Journal of Business Ethics

, Volume 119, Issue 3, pp 349–364 | Cite as

Who Needs CSR? The Impact of Corporate Social Responsibility on National Competitiveness

  • Ioanna Boulouta
  • Christos N. Pitelis


The link between corporate social responsibility (CSR) and competitiveness has been examined mainly at the business level. The purpose of this paper is to improve conceptual understanding and provide empirical evidence on the link between CSR and competitiveness at the national level. We draw on an eclectic-synthetic framework of international economics, strategic management and CSR literatures to explore conceptually whether and how CSR can impact on the competitiveness of nations, and test our hypotheses empirically with a sample of 19 developed countries over a 6-year period. Our evidence suggests that CSR can make a significant positive contribution to national competitiveness, as measured by national living standards. We also find that countries with a relatively low innovation record can benefit more, as compared to highly innovative countries, by implementing nationwide CSR-based positioning strategies.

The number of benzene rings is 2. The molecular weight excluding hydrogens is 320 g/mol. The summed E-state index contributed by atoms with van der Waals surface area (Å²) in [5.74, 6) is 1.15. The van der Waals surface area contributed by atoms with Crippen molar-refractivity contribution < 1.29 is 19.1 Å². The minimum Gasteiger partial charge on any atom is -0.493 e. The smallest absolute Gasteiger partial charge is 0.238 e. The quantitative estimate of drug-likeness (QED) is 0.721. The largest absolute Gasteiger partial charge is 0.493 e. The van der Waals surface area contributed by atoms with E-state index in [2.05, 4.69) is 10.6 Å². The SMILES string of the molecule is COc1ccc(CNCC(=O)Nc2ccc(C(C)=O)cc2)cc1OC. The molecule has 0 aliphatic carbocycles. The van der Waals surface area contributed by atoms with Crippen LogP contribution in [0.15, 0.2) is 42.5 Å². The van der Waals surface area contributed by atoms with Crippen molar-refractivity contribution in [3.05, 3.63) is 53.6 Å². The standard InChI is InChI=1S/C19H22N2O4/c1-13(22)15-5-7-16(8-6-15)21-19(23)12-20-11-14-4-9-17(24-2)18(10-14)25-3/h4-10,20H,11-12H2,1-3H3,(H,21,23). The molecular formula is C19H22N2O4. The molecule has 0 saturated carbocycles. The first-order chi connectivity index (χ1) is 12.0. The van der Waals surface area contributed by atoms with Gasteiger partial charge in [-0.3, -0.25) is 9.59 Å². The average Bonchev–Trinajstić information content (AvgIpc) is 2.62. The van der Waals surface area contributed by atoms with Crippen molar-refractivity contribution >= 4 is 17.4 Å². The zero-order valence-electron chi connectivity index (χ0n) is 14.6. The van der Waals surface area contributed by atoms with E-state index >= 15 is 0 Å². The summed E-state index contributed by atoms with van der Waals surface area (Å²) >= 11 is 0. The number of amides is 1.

Competitiveness Corporate social performance Corporate social responsibility CSR strategies Innovation National living standards 



For comments and discussion on earlier drafts, we are grateful to participants at the Social Issues in Management Division-Academy of Management Annual Meeting 2011, as well as to Prof. Roger Sugden and Dr. Stelios Zyglidopoulos. We are also grateful to the two anonymous reviewers and the Corporate Responsibility section editor of this journal, Prof. J. Vanhamme, for their most constructive comments. For access to the data, we are indebted to the company Sustainable Asset Management (SAM) in Zurich. The usual disclaimer applies.


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Authors and Affiliations

  1. 1.Lecturer in Management, Department of Management, Birkbeck CollegeUniversity of LondonLondonUK
  2. 2.Judge Business SchoolUniversity of CambridgeCambridgeUK

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